In Ruchir Shama’s opinion piece last month, he wrote about recent efforts to move “beyond…
|BY GINNY SASSAMAN
It was Mardi Gras season, and I was excited to rejoin The Happiness Walk in Baton Rouge, Louisiana. We were headed west toward Houston, right through Lafayette, Louisiana — the Happiest City in America. Since the Happiness Walk is all about gaining a deeper understanding of individual happiness, we made Lafayette our headquarters for a week.
Clearly, food is a big part of the happiness recipe here. One woman told me, “If we’re not eating, we’re planning our next meal.” From beignets to etoufee, shrimp gumbo (did you know you can put potato salad in gumbo instead of sour cream??) to boiled crawfish and white chocolate bread pudding, and other delectables I enjoyed tremendously but don’t remember how to pronounce or spell, Louisiana food is heavenly.
Savoring is a highly recommended happiness strategy, and lots of savoring goes on in the Lafayette environs — even a seemingly ordinary convenience store was filled with enticing aromas, emanating in part from the tastiest onion rings I’ve ever eaten. Additionally, food here seems often to be created and dished out lovingingly, as well as received gratefully. Pleasure and kindness combined. All good.
Is it really coincidence that five other Louisiana cities made the top 10 list in a 2014 academic report? The researchers used data from the highly respected Behavioral Risk Factor Surveillance System. In contrast, my food assertion is founded largely on non-scientific, non-rigorous personal experience — which also tells me there’s more to the story than food. The full Louisiana happiness recipe contains many other ingredients.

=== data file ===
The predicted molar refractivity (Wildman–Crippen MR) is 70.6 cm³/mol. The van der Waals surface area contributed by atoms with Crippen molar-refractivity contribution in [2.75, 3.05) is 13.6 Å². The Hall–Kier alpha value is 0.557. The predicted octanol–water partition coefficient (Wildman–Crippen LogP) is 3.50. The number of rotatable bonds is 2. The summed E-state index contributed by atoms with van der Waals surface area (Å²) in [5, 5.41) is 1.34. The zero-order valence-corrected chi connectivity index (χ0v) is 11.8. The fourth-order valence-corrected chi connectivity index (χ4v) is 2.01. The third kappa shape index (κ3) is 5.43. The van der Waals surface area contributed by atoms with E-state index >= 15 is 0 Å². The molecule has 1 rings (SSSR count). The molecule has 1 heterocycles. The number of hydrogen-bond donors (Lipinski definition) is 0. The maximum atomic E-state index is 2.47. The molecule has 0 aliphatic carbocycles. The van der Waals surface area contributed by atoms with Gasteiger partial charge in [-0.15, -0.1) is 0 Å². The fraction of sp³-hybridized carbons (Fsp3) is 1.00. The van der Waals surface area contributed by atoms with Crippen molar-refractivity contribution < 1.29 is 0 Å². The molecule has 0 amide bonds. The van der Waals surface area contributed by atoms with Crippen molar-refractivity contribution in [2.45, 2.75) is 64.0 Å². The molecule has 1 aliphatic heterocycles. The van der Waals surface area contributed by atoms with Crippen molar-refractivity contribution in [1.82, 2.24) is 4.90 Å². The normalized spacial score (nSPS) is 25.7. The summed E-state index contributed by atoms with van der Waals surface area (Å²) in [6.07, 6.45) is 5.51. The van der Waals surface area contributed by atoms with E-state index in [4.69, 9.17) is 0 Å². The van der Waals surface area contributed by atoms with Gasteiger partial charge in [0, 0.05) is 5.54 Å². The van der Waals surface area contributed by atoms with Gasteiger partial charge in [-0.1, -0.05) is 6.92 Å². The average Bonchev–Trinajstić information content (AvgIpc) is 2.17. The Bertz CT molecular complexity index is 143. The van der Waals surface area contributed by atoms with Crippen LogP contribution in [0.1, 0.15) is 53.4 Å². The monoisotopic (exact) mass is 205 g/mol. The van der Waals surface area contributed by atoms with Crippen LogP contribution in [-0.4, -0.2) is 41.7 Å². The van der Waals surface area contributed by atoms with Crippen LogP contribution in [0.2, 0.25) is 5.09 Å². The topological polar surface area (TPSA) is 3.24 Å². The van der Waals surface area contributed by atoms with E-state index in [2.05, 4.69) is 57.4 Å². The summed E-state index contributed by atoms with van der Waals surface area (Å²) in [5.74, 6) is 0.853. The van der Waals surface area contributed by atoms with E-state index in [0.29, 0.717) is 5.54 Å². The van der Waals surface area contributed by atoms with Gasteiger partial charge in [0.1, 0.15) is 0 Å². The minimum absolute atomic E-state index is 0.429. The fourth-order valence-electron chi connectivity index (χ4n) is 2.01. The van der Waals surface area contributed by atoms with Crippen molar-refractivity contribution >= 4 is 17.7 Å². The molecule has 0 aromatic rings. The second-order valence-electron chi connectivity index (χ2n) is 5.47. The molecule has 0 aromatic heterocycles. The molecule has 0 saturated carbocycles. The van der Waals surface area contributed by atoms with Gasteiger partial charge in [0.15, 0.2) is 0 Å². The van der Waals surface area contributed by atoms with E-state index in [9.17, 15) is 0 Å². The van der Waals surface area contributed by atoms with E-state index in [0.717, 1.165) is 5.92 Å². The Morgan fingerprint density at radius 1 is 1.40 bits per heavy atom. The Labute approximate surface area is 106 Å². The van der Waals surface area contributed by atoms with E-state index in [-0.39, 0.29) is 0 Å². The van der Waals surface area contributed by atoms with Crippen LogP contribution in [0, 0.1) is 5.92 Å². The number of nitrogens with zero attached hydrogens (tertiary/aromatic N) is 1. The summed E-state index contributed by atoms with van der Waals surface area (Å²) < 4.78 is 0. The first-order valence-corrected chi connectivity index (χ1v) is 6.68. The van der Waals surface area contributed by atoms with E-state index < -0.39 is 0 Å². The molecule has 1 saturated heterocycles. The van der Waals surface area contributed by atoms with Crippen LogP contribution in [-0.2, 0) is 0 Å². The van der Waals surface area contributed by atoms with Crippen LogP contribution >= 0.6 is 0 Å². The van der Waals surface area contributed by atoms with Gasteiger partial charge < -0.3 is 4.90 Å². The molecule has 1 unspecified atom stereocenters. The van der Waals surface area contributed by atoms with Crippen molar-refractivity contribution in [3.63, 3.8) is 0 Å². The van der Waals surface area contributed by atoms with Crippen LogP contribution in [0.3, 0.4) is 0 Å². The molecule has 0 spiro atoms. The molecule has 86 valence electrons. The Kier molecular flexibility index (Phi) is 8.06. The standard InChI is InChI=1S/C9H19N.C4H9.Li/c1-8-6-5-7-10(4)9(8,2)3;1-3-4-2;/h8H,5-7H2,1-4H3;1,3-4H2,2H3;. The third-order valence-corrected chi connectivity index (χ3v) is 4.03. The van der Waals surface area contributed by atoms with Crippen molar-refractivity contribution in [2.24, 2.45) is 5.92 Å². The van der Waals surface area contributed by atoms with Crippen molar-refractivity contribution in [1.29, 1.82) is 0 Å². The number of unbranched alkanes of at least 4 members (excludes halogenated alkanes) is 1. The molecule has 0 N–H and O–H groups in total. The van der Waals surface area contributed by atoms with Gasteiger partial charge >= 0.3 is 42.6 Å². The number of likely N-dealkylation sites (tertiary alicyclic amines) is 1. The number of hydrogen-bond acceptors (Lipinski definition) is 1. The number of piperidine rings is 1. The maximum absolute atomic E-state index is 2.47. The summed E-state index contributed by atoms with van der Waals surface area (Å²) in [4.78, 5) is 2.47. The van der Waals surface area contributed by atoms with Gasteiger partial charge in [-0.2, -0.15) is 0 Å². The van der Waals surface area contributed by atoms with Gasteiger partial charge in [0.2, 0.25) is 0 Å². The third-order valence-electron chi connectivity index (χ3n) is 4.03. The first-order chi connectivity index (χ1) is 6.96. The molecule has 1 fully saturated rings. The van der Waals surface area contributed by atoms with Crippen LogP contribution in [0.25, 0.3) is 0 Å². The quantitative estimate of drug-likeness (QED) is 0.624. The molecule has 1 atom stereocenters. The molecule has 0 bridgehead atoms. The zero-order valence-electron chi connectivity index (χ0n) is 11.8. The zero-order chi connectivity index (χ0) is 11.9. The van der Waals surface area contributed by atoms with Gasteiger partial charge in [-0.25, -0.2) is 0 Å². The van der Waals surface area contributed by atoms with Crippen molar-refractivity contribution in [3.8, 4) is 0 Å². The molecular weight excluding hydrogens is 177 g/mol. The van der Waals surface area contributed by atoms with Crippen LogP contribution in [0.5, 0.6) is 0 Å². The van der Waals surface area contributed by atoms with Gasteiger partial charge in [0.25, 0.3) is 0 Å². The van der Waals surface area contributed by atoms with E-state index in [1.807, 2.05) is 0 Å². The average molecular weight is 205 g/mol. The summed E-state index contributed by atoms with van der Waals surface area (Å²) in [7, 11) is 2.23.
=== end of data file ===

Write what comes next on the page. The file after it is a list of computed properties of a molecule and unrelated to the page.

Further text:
A Listening Tour: Let me back up and explain a bit about The Happiness Walk, which is part of GNHUSA. Essentially, this step-by-step enterprise is one big qualitative research project. From Stowe, Vermont in August 2012 to Washington, D.C., down the eastern seaboard to Jacksonville, Florida before turning west, The Happiness Walk records thousands of interviews with “regular” people all along the way. By the time we hit Los Angeles, then Seattle, and finally arrive home in Vermont in late 2018, we will have listened to many, many thousands of people share what matters most to them in life. The interviews will be transcribed, and the data analyzed by academics.
I even have some data to back up our personal observations: in Lafayette, we had more offers of hosts, meals, and drivers than we could actually use. That has never happened before. Though individuals are amazingly generous to us wherever we go, the collective and varied Louisiana generosity reached a new level. In addition to food, rides, and housing, we received:
Beyond the data, there was an intangible joie-de-vivre (joy of life) on this trip. Everywhere, the motto seemed to be laissez les bons temps roulez (let the good times roll) — no matter life’s very real challenges.
That spirit was on full display when we arrived at our host Jeannette’s house just in time for a party with gumbo, etoufee, and King Cake. Many of the guests that night belong to the “Bluebirds,” a cancer survivor’s group. They were celebrating one Bluebird’s birthday — but they were also celebrating and grieving Cecile, another Bluebird who had died of breast cancer just a month earlier.
I’m not an anthropologist, and we were only there for a week. That said, here are other factors that seem to be at the core of Louisiana happiness:
My biggest takeaway? I’m not Catholic, I don’t speak French, and, sadly, I don’t think there’s much hope for me in the food department. Instead, I want to lift up the joy. I want to celebrate more! Last Saturday, I donned the gold lame and Mardi Gras beads. I just might wear them this coming Saturday, too. It’s not a natural fit, but you know what they say: laissez les bons temps roulez!